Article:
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, 28 (2), 437-444

BMI and Medically Certified Long-Term Sickness Absence Among Japanese Employees


BMI and Medically Certified Long-Term Sickness Absence Among Japanese Employees

Motoki Endo et al. Obesity (Silver Spring).


Objective: In contrast to the association between excess weight and sickness absence (SA), the association in relation to underweight has been under-researched. This study aimed to examine the effects of BMI at both extremes of its distribution on SA.

Methods: Data came from the Japan Epidemiology Collaboration on Occupational Health study of 77,760 workers aged 20 to 59 years (66,166 males, 11,594 females). Information was collected on medically certified long-term SA (LTSA) (i.e., SA lasting ≥ 30 consecutive days) from April 2012 to March 2017. A sex-specific Cox proportional hazards model was used to investigate the associations.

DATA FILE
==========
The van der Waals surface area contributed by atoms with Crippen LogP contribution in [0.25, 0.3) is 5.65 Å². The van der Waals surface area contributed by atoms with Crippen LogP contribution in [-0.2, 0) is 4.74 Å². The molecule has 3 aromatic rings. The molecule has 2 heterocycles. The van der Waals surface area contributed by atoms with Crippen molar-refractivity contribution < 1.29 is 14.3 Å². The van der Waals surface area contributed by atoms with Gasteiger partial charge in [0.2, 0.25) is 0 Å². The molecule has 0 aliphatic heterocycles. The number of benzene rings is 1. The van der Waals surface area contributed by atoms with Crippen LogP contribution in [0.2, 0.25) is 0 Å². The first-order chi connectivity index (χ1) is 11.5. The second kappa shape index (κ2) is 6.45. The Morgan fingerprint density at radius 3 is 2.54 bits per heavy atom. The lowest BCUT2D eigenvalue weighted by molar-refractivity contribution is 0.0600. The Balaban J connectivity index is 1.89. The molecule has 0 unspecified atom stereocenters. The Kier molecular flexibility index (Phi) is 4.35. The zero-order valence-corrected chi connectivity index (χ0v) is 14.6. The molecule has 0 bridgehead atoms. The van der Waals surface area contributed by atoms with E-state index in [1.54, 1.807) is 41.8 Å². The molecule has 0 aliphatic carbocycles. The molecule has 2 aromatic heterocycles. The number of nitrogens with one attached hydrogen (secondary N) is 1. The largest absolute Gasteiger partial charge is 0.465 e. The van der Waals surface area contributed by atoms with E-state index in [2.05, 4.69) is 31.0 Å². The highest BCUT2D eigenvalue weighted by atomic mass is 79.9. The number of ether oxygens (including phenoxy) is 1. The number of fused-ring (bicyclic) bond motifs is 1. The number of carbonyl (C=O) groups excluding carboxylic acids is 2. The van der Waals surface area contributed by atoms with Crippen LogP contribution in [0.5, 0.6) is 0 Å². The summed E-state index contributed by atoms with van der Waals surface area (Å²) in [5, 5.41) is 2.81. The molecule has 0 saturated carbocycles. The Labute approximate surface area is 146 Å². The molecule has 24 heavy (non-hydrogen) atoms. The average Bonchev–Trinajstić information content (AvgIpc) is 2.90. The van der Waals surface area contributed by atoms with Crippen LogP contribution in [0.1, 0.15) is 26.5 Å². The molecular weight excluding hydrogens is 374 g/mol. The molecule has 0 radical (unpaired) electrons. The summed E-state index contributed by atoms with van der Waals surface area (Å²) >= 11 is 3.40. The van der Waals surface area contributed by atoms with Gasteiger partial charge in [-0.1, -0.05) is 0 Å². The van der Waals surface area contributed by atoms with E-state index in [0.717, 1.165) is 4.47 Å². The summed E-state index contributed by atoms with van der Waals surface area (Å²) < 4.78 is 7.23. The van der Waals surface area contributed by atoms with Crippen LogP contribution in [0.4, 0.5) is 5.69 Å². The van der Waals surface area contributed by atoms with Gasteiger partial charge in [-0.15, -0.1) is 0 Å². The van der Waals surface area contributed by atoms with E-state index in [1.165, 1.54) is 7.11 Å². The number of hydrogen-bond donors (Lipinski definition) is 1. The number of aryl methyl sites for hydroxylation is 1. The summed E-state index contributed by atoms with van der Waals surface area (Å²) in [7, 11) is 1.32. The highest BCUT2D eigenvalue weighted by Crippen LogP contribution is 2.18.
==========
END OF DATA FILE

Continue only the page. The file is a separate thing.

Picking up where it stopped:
Results: Among males, both obesity (hazard ratio [HR] = 1.81, 95% CI: 1.50-2.17) and underweight (HR = 1.56, 95% CI: 1.23-1.96) were significantly associated with LTSA compared with normal weight. This U-shaped association between BMI categories and LTSA was observed both for mental and physical disorders. Among females, an elevated risk was observed among those with overweight (HR = 1.54, 95% CI: 1.16-2.05).

Conclusions: In a cohort of the Japanese working-age population, both obesity and underweight were associated with a greater risk of LTSA in males. Future research should not overlook the excess risk of LTSA associated with underweight.


Figure 1
Figure 1
Participants in the Japan Epidemiology Collaboration on Occupational Health (2012‐2017).

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